I'll share what I experience in a section. And then you guys can put it all together and make an intelligent decision. And I'm not totally insane.

    We're listening to the lead and the main thing is to Blend. If I play even slightly louder than 1st, I'll get called on it. And in some cases not asked back.

    Another reason is dB's-- if the lead cranks it up then we have to play louder and then the bass etc. So part of this is to maintain a lower volume in the practice room. And it makes sense too because you get on stage and mikes are everywhere. We're paying $850 for a sound man and making a DAT recording for example.

    As far as the writing goes-- I can't even pass judgement because I think the Arrangers/writers have always been excellent to genius.

    Gordon Goodwin's charts are just like the old ones played by the "Bach" guys you mentioned. It gets taken care of by the mixer, And it could just be the particular song and whether you're listening to it live or recorded. A good arrangement will have a nice fat sound somewhere in the song.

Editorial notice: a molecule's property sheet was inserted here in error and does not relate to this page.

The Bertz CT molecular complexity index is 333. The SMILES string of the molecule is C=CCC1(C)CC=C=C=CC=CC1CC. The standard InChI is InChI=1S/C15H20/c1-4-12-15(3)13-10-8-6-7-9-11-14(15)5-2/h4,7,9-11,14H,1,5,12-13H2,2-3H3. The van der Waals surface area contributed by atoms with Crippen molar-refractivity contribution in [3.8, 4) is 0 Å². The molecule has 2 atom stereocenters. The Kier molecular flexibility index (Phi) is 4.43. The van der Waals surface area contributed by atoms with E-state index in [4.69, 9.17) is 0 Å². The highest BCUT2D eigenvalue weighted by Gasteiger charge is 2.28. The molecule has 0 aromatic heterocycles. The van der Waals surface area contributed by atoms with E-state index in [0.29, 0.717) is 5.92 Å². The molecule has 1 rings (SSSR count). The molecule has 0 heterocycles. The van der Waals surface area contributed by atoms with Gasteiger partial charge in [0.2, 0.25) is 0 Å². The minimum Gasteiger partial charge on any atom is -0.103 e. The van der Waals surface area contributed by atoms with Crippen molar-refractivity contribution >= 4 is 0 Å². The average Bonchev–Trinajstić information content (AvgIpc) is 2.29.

Like I said, I play so softly and in the lower register that I can barely hear the note "poot" out of the bell. (like an old Mazda RX-7. Everytime you shift into 2nd-- Poot.) Low G's in some music. And then beautiful lines on songs like "Invitation" arranged by Frank Mantooth.

    If you talk to people in the audience, they always prefer less volume and well balanced. And then sometimes the trumpet section nails them to the back of their seats, regardless.

    I like what you guys have to say.
    That's my take.
  8. mfhorn63

    mfhorn63 New Friend

    Apr 27, 2008
    Colorado Springs
    This is an old post- I hope someone is still watching it!

    I am a college jazz instructor and have played lead trumpet for 30+ years. The answer to this question is a little complicated- it depends on a number of factors.